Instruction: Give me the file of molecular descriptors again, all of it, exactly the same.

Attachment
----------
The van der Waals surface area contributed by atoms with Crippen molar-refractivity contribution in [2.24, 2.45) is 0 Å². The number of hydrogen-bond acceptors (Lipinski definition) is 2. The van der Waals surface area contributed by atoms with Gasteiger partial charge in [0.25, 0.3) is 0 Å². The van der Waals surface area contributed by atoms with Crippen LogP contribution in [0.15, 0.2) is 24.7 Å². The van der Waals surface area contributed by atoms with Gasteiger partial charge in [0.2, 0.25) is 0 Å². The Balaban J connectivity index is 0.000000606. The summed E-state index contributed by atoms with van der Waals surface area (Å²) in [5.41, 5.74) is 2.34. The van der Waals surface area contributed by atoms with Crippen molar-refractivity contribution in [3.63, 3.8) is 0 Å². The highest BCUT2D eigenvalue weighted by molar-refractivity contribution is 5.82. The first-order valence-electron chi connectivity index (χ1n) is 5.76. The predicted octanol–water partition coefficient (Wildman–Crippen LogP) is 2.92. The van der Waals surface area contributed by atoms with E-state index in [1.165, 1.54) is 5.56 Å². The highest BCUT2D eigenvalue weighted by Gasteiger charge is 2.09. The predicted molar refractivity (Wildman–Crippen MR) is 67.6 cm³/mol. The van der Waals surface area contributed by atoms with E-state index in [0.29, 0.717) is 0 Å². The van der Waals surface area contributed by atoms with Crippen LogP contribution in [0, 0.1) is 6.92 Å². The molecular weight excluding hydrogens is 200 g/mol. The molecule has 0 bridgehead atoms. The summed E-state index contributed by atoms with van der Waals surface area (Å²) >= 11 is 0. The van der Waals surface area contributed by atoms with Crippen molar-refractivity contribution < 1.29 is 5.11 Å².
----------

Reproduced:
The van der Waals surface area contributed by atoms with Crippen molar-refractivity contribution in [2.24, 2.45) is 0 Å². The number of hydrogen-bond acceptors (Lipinski definition) is 2. The van der Waals surface area contributed by atoms with Gasteiger partial charge in [0.25, 0.3) is 0 Å². The van der Waals surface area contributed by atoms with Crippen LogP contribution in [0.15, 0.2) is 24.7 Å². The van der Waals surface area contributed by atoms with Gasteiger partial charge in [0.2, 0.25) is 0 Å². The Balaban J connectivity index is 0.000000606. The summed E-state index contributed by atoms with van der Waals surface area (Å²) in [5.41, 5.74) is 2.34. The van der Waals surface area contributed by atoms with Crippen molar-refractivity contribution in [3.63, 3.8) is 0 Å². The highest BCUT2D eigenvalue weighted by molar-refractivity contribution is 5.82. The first-order valence-electron chi connectivity index (χ1n) is 5.76. The predicted octanol–water partition coefficient (Wildman–Crippen LogP) is 2.92. The van der Waals surface area contributed by atoms with E-state index in [1.165, 1.54) is 5.56 Å². The highest BCUT2D eigenvalue weighted by Gasteiger charge is 2.09. The predicted molar refractivity (Wildman–Crippen MR) is 67.6 cm³/mol. The van der Waals surface area contributed by atoms with E-state index in [0.29, 0.717) is 0 Å². The van der Waals surface area contributed by atoms with Crippen LogP contribution in [0, 0.1) is 6.92 Å². The molecular weight excluding hydrogens is 200 g/mol. The molecule has 0 bridgehead atoms. The summed E-state index contributed by atoms with van der Waals surface area (Å²) >= 11 is 0. The van der Waals surface area contributed by atoms with Crippen molar-refractivity contribution < 1.29 is 5.11 Å².